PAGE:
Spieth shot an opening 64 in 2015 on a day when the field averaged nearly 73.5. His +9.42 Strokes Gained: Total that day is the most in the opening round of a Masters victory all-time. Since making his Masters debut in 2014, Spieth has gained 67.4 strokes against the field total, four more than anyone else in that span.
It may seem impossible considering all his accolades, but digging through the data reveals more all-time records in major championships for The Golden Bear.
For instance, Nicklaus beat the field scoring average at The Masters in a staggering 121 different rounds in his storied career, 19 more than any other player. Gary Player ranks second all-time, doing it in 102 career rounds. Nicklaus gained 5 or more strokes against the field 24 times, also most of any player. For context, Player and Palmer had 25 such rounds in their Masters careers – combined.
After he won the 1986 Masters, Nicklaus had a career Strokes Gained: Total per round number of +2.61. At the time, that would have made him the all-time leader, with Hogan (+2.52) and Tom Watson (+2.35) right behind him.
The Best Without a Win
There are four players in Masters history with 20 or more rounds played and a Strokes Gained: Total average of +2.0 or more per round. The first three players – Hogan, Spieth and Tiger Woods – you would likely be able to deduce on your own. But how about the fourth, Lloyd Mangrum?
Mangrum made 20 starts at The Masters from 1940 through 1962, finishing in the top-10 on 12 occasions. That includes a pair of runner-up finishes in 1940 and 1949.
From 1940 through 1956, Mangrum averaged +2.97 Strokes Gained: Total per round at Augusta National, second to only Hogan. Both Mangrum’s SG number and scoring average during that span bettered the likes of Sam Snead and Byron Nelson at The Masters.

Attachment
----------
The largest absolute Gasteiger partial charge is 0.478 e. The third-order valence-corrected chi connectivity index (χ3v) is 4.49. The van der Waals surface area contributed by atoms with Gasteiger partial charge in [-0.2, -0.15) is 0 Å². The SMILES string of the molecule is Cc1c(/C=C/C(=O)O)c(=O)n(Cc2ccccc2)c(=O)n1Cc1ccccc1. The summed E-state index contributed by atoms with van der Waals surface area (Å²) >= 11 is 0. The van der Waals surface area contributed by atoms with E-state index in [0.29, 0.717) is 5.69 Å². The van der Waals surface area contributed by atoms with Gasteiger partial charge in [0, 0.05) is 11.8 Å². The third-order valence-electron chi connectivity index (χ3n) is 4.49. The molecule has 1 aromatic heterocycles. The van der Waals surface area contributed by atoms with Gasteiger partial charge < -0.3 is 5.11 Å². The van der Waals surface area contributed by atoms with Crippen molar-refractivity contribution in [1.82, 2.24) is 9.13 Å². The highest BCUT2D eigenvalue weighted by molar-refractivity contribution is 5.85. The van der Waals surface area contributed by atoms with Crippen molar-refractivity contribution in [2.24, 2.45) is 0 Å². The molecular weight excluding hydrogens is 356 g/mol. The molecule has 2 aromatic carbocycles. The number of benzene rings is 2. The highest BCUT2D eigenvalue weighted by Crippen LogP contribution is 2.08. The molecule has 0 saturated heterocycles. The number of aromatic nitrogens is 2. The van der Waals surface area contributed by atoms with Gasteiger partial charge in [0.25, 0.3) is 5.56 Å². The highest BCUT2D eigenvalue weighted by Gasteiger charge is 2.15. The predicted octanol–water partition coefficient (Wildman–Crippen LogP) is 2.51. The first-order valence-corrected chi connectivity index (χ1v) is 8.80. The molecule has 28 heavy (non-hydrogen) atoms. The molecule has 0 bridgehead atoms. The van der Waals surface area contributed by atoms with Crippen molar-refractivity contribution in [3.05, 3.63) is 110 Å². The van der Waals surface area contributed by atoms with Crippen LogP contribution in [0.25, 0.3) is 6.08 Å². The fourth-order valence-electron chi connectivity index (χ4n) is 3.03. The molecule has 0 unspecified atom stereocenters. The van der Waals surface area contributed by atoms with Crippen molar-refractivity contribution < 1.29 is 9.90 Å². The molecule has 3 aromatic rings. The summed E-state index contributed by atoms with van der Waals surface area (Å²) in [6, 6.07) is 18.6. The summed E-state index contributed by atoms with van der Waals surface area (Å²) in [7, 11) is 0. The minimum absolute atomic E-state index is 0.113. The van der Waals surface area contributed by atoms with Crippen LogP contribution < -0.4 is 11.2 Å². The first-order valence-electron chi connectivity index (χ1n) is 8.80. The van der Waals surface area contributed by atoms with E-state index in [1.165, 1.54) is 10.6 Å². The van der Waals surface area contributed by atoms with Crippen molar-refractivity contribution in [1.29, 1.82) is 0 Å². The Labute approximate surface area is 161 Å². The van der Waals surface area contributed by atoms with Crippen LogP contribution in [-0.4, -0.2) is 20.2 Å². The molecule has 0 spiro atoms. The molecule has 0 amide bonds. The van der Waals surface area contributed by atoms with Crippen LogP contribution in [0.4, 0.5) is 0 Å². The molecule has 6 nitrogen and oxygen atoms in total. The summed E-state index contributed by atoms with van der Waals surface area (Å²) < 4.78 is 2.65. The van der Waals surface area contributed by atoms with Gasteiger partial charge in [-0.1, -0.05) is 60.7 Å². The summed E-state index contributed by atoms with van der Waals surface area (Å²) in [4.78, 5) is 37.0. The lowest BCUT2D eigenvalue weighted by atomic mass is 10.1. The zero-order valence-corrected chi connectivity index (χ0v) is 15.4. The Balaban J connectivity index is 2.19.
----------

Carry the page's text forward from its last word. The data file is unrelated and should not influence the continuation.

Among players with 16 or more Masters rounds all-time, an interesting modern name ranks second to Mangrum all-time in Strokes Gained: Total per round by players without a win: Jon Rahm (+2.15).
Unsurprisingly, Woods’ record 12-stroke triumph in 1997 is the most dominant in Masters history by Strokes Gained: Total, as well. Woods gained 25.86 shots on the field that week, most ever by a Masters champion. Cary Middlecoff gained 25.54 in his 1955 victory, second-most all-time.
Woods is 102-under-par in his Masters career, the only player triple digits under par in tournament history. Only one player – Phil Mickelson, 72 under – is within 50 strokes of Woods in that regard. Tiger’s career average of +2.39 Strokes Gained: Total per round at Augusta National is third-best all-time, behind Hogan and Spieth.
Woods’ consistency at Augusta National, though, may be his most remarkable trait. In 90 career rounds at The Masters, Woods has beat the field scoring average 75 times – a clip of 83.3%. That is the best average in Tournament history by players with 25 or more rounds played (Mangrum ranks second, at 81.7%). That included a run from 1999 through 2010 where Woods beat the field 45 times in 48 rounds.
Source: PGA tour